If you love your career—that is, you wake up each morning eager to get to the office and tackle the assignments for the day—that’s awesome. It means you’re in the right place at the right time and feel energized and empowered.
However, it’s common to become less motivated in your career or to desire a new path. Plus, as values and passions often evolve, you might find yourself shifting into various career channels and roles throughout your life. No matter what you’re doing, you’ll want your line of work to fit in with your personal and professional goals and lifestyle.
Here are a few signs that it might be time for a change and some tips for transitioning with ease, all thanks to IIN alum and career coach Liz Traines.
If you feel like you can’t speak your mind or follow your instincts as a means to contribute, it could mean you’re no longer feeling connected and dedicated to the company you’re with.
“This can be a sign of a misalignment in values. Ideally, you want your personal vision for yourself to align with your role and the greater company mission,” she explains.
Another factor might be a lack of motivation to get to work or coercion to forgo your favorite hobbies or social plans in favor of doing work—when that work isn’t uplifting.
If you’re “constantly saying no to the things you’d like to do in your personal life (because work takes up too much time and energy) and you’re left feeling exhausted or the ‘Sunday Scaries’ are keeping you up at night and sometimes ruining your entire Sunday,” it could be a red flag. A career move could make a huge difference to your well-being and priorities!
If you’re not focused at the office or feel unchallenged, it could also signify a need to switch roles and career paths. “During the workday, you might find yourself snacking when you’re not hungry, drinking multiple cups of coffee to keep yourself awake, or Internet browsing more than you’d like to admit. This can be a sign you're no longer engaged in what you're doing,” says Traines.
If you’re bored or your current role isn’t playing to your greatest strengths, it might feel like you have untapped talent that you never get to use, she says.
Tips for Transitioning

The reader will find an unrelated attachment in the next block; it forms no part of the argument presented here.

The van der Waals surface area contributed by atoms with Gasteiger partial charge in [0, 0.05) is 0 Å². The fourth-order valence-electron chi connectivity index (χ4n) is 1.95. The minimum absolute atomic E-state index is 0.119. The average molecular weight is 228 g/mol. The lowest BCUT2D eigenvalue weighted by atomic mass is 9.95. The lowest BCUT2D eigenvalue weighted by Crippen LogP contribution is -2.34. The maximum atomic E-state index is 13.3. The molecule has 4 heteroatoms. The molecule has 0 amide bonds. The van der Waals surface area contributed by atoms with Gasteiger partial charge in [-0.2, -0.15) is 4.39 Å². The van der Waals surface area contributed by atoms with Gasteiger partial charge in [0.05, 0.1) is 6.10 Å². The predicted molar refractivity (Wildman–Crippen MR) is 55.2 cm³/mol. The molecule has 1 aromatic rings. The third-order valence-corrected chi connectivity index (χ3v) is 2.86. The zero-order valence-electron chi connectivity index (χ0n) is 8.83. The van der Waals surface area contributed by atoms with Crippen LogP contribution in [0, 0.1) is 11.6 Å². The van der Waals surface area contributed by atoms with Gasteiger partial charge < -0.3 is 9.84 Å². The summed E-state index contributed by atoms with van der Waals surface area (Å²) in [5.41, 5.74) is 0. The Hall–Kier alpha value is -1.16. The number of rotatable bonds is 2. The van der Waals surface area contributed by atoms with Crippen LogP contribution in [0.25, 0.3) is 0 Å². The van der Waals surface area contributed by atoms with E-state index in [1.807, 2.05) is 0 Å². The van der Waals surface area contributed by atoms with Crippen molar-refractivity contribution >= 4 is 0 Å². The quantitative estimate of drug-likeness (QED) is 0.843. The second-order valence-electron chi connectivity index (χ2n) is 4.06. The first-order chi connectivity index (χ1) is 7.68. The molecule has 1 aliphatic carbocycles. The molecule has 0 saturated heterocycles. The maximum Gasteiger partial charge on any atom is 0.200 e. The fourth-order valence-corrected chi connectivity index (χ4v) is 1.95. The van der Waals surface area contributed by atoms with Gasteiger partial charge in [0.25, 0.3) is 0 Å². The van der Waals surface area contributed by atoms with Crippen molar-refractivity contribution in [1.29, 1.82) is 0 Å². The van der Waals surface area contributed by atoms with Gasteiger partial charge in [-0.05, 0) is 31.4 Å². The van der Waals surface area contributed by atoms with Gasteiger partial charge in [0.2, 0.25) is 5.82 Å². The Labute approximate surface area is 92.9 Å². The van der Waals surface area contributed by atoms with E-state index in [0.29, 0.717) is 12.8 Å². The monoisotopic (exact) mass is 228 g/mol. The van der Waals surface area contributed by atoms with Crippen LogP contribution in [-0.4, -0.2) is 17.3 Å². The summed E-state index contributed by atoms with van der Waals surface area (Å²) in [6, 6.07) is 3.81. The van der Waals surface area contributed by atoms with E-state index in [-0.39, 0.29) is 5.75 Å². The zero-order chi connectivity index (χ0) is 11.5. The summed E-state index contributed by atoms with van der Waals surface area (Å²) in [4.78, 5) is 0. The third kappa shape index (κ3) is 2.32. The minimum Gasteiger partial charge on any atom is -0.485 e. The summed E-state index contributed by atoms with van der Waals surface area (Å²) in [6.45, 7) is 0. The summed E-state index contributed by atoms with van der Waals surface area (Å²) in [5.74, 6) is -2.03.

Next step? Find a new passion or role that enhances your life and helps you hone those skills. Get curious about the root of your career dissatisfaction. Isolating and understanding the problems will help prevent you from bringing the problems to a new role.
Examples might include “Is it how your current boss treats you?” “Do you not feel connected enough to your work?” “Is the culture not the right fit?”
Consider other opportunities at your current organization that may be better for you. A lot of people assume they need to leave a company to be happy, but that's not always the case.
Get clear on what you’re best at: Think about things like listening, learning, and curiosity to figure out what you excel in and how best to apply those skills.
And bring it back to your own personal values, says Traines. “Determine your non-negotiable core values that must be present in your life or career and make sure that future opportunities will align with these values (or give you time to live that value outside your career),” she says.
Last, ask for help if needed. “Making a change can be really difficult and isolating, but reaching out to people you trust can help you build perspective, strengthen relationships, lead to informational interviews, and, eventually, roles you never knew existed,” she explains.
Have you ever changed careers or sought new opportunities within your current profession to pursue your passions? Please share your personal stories below.